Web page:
It’s very easy in our current nutrition culture to be tempted by extremes. It’s also easy to overshoot the mark or put the cart before the horse. While I am sure that you have many health concerns (digestion concerns, sleep concerns, blood sugar concerns, heart related concerns, etc), I have found that being consistent with the basics often leads to those concerns taking care of themselves. By allowing yourself time to engage in regular self-care, you will get where you want to go. It may not be by tomorrow or next month as many diets will promise, but you will get there. When you do, it will be a long-lasting approach that has fostered self-trust, self-acceptance, confidence and an increase in wisdom and patience.
I consider eating regular, balanced meals a very big part of self-care. There are so many reasons I recommend eating regularly. Below I name a few:
1. If eating patterns have been haphazard or inconsistent, it is very likely you aren’t feeling regular hunger and fullness levels. This could make intuitive eating and the idea of self-trust feel completely out of reach. After ignoring your body’s signals for too long, it may need reassurance you are willing to listen. Please know a body that feels well taken care of can become very resilient. Basically, you are teaching your body that it can trust you. As you trust it, it will trust you – it goes both ways. By feeding it regularly, hunger and fullness levels will remerge fostering self-trust.
2. It stabilizes blood sugar levels, which helps to reduce cravings. It also influences mood regulation as well as overall hormonal balance. You will feel well fed and satisfied during the day, preventing feelings of deprivation, which can lead to overeating and bingeing. You can start to notice what portion sizes are adequate to fuel you without leaving you uncomfortably full and lethargic or still hungry and preoccupied with food. With consistency, it can act as a windshield wiper. We can see what remains and what may need a closer look. But without it, all appears convoluted.
3. It serves as a great reminder to take a break from your day to engage in regular self-care. Meals are a time to relax, take a break and derive healthy nourishment and satisfaction from food. You can then get back to the game of life feeling fueled and ready with increased productivity.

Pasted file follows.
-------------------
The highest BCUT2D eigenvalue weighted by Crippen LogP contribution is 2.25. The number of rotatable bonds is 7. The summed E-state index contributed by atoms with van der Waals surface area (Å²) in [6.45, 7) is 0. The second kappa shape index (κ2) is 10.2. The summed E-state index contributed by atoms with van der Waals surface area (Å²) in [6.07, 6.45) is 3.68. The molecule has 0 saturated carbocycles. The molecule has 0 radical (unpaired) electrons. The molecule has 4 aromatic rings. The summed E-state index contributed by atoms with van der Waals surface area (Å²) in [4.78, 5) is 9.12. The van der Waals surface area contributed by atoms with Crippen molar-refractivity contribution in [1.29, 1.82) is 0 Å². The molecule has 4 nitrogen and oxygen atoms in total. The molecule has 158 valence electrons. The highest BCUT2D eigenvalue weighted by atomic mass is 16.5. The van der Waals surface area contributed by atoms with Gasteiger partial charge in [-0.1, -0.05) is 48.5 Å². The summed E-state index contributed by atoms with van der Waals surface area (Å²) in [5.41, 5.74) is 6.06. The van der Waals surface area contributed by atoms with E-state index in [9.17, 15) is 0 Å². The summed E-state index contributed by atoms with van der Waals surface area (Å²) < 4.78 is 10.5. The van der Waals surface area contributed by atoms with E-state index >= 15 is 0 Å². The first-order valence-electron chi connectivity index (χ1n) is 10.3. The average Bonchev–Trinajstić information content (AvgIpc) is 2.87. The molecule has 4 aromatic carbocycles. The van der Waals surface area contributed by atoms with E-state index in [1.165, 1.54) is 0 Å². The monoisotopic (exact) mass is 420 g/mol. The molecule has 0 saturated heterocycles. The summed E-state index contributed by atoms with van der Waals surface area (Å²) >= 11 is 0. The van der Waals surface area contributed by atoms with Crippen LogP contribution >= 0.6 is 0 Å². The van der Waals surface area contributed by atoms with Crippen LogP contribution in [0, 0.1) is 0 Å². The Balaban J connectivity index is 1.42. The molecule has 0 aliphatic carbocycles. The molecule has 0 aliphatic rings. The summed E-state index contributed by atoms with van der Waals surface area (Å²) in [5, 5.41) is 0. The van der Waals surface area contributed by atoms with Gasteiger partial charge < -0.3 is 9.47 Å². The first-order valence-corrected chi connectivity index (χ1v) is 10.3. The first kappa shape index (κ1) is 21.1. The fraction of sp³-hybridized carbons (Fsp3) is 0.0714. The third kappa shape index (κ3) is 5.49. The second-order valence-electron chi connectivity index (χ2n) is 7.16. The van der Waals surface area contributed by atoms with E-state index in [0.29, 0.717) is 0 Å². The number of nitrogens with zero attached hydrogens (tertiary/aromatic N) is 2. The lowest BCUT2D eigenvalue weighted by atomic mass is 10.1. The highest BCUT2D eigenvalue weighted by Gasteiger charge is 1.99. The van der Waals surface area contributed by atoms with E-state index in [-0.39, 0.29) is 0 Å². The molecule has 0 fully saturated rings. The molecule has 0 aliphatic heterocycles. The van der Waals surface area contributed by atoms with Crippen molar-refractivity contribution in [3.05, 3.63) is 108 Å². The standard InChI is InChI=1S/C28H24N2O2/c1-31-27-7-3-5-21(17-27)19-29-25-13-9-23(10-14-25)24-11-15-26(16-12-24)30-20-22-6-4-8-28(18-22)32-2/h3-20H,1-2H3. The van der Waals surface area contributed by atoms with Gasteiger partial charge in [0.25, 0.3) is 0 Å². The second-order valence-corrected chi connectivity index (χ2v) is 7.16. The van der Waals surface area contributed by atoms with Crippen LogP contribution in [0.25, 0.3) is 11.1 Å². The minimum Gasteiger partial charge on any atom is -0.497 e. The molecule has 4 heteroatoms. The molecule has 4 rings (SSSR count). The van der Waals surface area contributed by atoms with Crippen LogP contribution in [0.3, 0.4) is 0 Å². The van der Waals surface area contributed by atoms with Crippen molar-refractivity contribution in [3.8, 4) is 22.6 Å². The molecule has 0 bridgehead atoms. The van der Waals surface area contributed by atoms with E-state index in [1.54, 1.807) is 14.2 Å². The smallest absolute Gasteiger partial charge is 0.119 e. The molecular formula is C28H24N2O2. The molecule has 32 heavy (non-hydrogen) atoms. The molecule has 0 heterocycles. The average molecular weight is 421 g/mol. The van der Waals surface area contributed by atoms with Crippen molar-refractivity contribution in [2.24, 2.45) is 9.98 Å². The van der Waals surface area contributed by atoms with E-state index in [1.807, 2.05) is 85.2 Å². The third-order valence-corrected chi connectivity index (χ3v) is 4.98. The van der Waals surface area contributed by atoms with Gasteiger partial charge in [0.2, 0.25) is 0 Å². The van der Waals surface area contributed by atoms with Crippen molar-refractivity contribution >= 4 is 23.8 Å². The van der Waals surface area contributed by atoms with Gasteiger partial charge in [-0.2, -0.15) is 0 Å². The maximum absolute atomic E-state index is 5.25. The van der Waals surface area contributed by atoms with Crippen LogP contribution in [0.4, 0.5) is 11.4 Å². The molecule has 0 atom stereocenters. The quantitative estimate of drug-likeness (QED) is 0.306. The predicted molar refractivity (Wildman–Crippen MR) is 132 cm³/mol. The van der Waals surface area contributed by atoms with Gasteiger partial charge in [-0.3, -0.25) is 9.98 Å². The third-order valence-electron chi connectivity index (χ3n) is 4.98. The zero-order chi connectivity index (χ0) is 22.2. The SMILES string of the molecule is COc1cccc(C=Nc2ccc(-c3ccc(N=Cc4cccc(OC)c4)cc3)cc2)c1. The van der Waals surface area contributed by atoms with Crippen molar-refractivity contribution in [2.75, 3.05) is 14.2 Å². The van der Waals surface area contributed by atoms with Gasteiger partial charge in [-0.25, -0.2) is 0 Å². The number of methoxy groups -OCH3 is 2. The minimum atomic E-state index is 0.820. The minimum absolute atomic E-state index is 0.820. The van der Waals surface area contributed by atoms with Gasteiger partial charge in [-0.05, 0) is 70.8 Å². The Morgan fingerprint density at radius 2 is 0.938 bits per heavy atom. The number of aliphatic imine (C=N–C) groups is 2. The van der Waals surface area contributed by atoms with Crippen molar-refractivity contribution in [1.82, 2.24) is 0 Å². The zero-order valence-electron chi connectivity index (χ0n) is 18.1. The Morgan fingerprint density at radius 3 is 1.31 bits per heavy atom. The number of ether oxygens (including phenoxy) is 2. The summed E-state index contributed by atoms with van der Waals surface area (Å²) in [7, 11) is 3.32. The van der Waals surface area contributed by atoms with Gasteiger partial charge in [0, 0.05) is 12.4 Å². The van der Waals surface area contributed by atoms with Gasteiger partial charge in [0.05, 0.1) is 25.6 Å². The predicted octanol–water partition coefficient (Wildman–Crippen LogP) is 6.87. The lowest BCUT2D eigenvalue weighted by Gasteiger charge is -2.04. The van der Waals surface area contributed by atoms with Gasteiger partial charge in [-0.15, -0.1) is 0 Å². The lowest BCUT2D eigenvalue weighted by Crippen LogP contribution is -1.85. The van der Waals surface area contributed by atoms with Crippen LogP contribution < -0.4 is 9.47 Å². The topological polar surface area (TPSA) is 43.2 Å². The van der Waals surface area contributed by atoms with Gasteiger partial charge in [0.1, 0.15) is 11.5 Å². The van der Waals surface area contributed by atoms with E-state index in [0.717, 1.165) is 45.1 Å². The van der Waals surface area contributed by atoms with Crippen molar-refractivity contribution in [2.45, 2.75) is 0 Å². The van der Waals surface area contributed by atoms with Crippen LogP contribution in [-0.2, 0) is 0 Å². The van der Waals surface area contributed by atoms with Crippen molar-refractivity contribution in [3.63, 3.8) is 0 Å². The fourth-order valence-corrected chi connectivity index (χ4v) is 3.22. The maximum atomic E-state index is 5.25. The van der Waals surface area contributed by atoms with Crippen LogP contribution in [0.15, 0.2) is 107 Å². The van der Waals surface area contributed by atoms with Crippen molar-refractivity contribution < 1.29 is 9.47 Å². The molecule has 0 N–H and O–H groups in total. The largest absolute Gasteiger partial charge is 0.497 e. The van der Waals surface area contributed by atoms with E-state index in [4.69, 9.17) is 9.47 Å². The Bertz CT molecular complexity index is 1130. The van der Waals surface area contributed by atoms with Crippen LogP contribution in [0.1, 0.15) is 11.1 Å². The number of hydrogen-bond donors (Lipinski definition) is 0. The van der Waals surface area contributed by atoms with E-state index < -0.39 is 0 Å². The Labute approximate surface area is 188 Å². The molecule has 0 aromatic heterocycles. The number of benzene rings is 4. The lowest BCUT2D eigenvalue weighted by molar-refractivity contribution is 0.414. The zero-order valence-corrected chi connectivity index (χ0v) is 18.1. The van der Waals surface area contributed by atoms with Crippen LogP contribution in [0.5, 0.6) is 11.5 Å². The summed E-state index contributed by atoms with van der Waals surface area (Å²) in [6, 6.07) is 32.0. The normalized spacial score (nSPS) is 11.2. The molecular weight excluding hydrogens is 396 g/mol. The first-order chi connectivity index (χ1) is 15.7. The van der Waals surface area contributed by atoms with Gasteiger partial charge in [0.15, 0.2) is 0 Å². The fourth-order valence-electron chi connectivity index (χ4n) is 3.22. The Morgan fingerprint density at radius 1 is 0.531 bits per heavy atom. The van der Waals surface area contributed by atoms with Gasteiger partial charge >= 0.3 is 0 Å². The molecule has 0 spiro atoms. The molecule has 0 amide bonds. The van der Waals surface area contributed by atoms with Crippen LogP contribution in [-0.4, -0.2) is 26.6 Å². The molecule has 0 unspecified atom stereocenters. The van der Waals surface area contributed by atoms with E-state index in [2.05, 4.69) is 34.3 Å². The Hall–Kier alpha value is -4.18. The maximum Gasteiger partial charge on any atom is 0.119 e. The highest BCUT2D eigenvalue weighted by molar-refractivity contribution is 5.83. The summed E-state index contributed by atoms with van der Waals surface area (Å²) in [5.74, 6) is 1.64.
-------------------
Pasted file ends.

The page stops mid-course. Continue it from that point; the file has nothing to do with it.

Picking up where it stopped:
4. It allows you to make peace with all food groups. It’s quite possible that other weight loss attempts have left you confused about what to eat, given that many diets have lists of “good” and “bad” foods. I consider a balanced meal one that includes at least a carbohydrate choice, a protein choice, a fat choice and a fruit and/or vegetable. This allows you to make room for all food groups, in a way you feel would be most satisfying and energizing for you. Also, if meal timing will be longer than 3-4 hours, I would recommend planning a snack for between meals.
5. Instead of restriction or chaos, I consider regular, balanced meals to be a flexible structure. You may feel very wary of having no boundaries or guidelines and are wishing to stay as far away from chaos as possible (enter why diets feel like such a great solution! – but remember: restriction is not a solution for chaos, it causes it.) I get that! This structure is flexible; you are able to decide what carbohydrate, protein, fat and/or fruit or vegetable you would like to include. In essence, as you work to normalize eating behaviors, meal timing and structure may not be negotiable (therefore challenging the disordered eating thoughts that could influence your behavior for the worse), but what you eat at that time is negotiable. You can practice Intuitive Eating within guidelines that feel safer for you.
6. It allows you to go against any rules or guidelines. As you are learning to connect with your body and give it what it needs, it may need more or less than the basic outline of food groups above. Those are only meant to be a tool if helpful and I would encourage you not to make them a weapon. Our bodies are not machines and your needs may change from meal to meal and from day to day. Curiosity and openness will be your best asset! As you are learning to reconnect with your body, get curious about how to build your own self-care plan.
As we move away from a weight-obsessed discussion about food choices, you are free to figure out what fuels you the best. I hope this flexible structure can allow a safe environment that fosters curiosity and connection.
Emily Fonnesbeck RD, CD